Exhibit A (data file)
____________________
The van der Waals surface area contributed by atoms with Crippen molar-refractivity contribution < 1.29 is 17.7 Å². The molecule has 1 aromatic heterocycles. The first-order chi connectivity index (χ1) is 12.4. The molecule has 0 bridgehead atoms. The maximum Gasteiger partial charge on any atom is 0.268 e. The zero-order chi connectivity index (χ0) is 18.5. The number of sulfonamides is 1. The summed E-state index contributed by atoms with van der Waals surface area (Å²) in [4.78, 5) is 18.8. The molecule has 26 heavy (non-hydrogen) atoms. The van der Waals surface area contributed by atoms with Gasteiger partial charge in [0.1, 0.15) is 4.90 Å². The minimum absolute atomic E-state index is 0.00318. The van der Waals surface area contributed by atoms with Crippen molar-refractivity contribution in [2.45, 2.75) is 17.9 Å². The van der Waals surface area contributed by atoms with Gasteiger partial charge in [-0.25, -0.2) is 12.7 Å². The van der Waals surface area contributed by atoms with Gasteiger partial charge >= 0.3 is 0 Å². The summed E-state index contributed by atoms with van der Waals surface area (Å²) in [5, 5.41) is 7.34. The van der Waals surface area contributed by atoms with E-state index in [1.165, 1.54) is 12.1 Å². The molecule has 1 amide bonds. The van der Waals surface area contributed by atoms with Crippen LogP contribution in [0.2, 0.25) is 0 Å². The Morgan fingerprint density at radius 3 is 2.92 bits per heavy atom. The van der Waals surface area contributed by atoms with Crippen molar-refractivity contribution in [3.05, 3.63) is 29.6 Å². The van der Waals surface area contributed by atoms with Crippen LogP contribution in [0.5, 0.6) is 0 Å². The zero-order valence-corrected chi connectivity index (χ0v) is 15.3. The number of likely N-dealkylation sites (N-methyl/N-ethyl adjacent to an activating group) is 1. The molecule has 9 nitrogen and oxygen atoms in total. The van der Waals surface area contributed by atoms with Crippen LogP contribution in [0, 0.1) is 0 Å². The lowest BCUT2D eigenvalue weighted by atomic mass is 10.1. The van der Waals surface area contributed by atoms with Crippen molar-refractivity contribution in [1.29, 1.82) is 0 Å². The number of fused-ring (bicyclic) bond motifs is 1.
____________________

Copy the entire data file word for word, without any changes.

The van der Waals surface area contributed by atoms with Crippen molar-refractivity contribution < 1.29 is 17.7 Å². The molecule has 1 aromatic heterocycles. The first-order chi connectivity index (χ1) is 12.4. The molecule has 0 bridgehead atoms. The maximum Gasteiger partial charge on any atom is 0.268 e. The zero-order chi connectivity index (χ0) is 18.5. The number of sulfonamides is 1. The summed E-state index contributed by atoms with van der Waals surface area (Å²) in [4.78, 5) is 18.8. The molecule has 26 heavy (non-hydrogen) atoms. The van der Waals surface area contributed by atoms with Gasteiger partial charge in [0.1, 0.15) is 4.90 Å². The minimum absolute atomic E-state index is 0.00318. The van der Waals surface area contributed by atoms with Crippen molar-refractivity contribution in [2.45, 2.75) is 17.9 Å². The van der Waals surface area contributed by atoms with Gasteiger partial charge in [-0.25, -0.2) is 12.7 Å². The van der Waals surface area contributed by atoms with Gasteiger partial charge >= 0.3 is 0 Å². The summed E-state index contributed by atoms with van der Waals surface area (Å²) in [5, 5.41) is 7.34. The van der Waals surface area contributed by atoms with E-state index in [1.165, 1.54) is 12.1 Å². The molecule has 1 amide bonds. The van der Waals surface area contributed by atoms with Crippen LogP contribution in [0.2, 0.25) is 0 Å². The Morgan fingerprint density at radius 3 is 2.92 bits per heavy atom. The van der Waals surface area contributed by atoms with Crippen molar-refractivity contribution in [3.05, 3.63) is 29.6 Å². The van der Waals surface area contributed by atoms with Crippen LogP contribution in [0.5, 0.6) is 0 Å². The zero-order valence-corrected chi connectivity index (χ0v) is 15.3. The number of likely N-dealkylation sites (N-methyl/N-ethyl adjacent to an activating group) is 1. The molecule has 9 nitrogen and oxygen atoms in total. The van der Waals surface area contributed by atoms with Crippen LogP contribution in [0, 0.1) is 0 Å². The lowest BCUT2D eigenvalue weighted by atomic mass is 10.1. The van der Waals surface area contributed by atoms with Crippen molar-refractivity contribution in [1.29, 1.82) is 0 Å². The number of fused-ring (bicyclic) bond motifs is 1.